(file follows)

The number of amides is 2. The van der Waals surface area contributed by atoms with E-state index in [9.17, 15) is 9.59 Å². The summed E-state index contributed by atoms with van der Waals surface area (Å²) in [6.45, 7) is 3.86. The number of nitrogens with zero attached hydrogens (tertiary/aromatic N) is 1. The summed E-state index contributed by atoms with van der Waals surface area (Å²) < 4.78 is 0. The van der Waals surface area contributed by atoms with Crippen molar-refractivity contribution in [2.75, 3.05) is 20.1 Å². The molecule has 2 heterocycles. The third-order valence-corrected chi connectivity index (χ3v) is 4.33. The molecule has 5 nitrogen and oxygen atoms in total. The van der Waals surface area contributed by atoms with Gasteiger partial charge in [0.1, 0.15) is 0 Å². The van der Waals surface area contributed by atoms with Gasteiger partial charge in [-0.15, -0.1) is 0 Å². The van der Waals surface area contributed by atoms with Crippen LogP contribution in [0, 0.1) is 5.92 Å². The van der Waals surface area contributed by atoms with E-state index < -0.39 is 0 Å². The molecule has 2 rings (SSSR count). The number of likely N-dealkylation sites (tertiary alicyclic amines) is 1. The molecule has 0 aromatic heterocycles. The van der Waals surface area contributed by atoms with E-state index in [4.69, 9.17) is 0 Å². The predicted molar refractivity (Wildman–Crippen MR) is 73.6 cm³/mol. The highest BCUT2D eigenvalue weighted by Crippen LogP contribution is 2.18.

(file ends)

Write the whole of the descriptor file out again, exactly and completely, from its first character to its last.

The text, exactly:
The number of amides is 2. The van der Waals surface area contributed by atoms with E-state index in [9.17, 15) is 9.59 Å². The summed E-state index contributed by atoms with van der Waals surface area (Å²) in [6.45, 7) is 3.86. The number of nitrogens with zero attached hydrogens (tertiary/aromatic N) is 1. The summed E-state index contributed by atoms with van der Waals surface area (Å²) < 4.78 is 0. The van der Waals surface area contributed by atoms with Crippen molar-refractivity contribution in [2.75, 3.05) is 20.1 Å². The molecule has 2 heterocycles. The third-order valence-corrected chi connectivity index (χ3v) is 4.33. The molecule has 5 nitrogen and oxygen atoms in total. The van der Waals surface area contributed by atoms with Gasteiger partial charge in [0.1, 0.15) is 0 Å². The van der Waals surface area contributed by atoms with Gasteiger partial charge in [-0.15, -0.1) is 0 Å². The van der Waals surface area contributed by atoms with Crippen LogP contribution in [0, 0.1) is 5.92 Å². The van der Waals surface area contributed by atoms with E-state index < -0.39 is 0 Å². The molecule has 2 rings (SSSR count). The number of likely N-dealkylation sites (tertiary alicyclic amines) is 1. The molecule has 0 aromatic heterocycles. The van der Waals surface area contributed by atoms with E-state index in [4.69, 9.17) is 0 Å². The predicted molar refractivity (Wildman–Crippen MR) is 73.6 cm³/mol. The highest BCUT2D eigenvalue weighted by Crippen LogP contribution is 2.18.